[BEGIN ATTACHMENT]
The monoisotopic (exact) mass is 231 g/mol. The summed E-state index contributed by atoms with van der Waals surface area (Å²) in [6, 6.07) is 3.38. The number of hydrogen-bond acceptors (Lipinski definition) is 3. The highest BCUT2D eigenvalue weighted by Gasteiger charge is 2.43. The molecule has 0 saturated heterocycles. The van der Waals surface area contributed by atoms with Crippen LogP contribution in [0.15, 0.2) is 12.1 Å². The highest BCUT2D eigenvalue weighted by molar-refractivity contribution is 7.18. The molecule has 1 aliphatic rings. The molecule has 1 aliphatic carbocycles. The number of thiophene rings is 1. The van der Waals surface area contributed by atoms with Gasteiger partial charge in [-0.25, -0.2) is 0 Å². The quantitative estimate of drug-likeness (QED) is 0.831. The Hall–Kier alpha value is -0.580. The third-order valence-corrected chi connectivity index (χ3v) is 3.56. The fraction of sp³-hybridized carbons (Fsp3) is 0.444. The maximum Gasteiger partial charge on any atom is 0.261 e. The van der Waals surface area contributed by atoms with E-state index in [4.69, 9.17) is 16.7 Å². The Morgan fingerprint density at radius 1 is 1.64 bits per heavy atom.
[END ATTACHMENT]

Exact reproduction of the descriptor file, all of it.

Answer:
The monoisotopic (exact) mass is 231 g/mol. The summed E-state index contributed by atoms with van der Waals surface area (Å²) in [6, 6.07) is 3.38. The number of hydrogen-bond acceptors (Lipinski definition) is 3. The highest BCUT2D eigenvalue weighted by Gasteiger charge is 2.43. The molecule has 0 saturated heterocycles. The van der Waals surface area contributed by atoms with Crippen LogP contribution in [0.15, 0.2) is 12.1 Å². The highest BCUT2D eigenvalue weighted by molar-refractivity contribution is 7.18. The molecule has 1 aliphatic rings. The molecule has 1 aliphatic carbocycles. The number of thiophene rings is 1. The van der Waals surface area contributed by atoms with Gasteiger partial charge in [-0.25, -0.2) is 0 Å². The quantitative estimate of drug-likeness (QED) is 0.831. The Hall–Kier alpha value is -0.580. The third-order valence-corrected chi connectivity index (χ3v) is 3.56. The fraction of sp³-hybridized carbons (Fsp3) is 0.444. The maximum Gasteiger partial charge on any atom is 0.261 e. The van der Waals surface area contributed by atoms with E-state index in [4.69, 9.17) is 16.7 Å². The Morgan fingerprint density at radius 1 is 1.64 bits per heavy atom.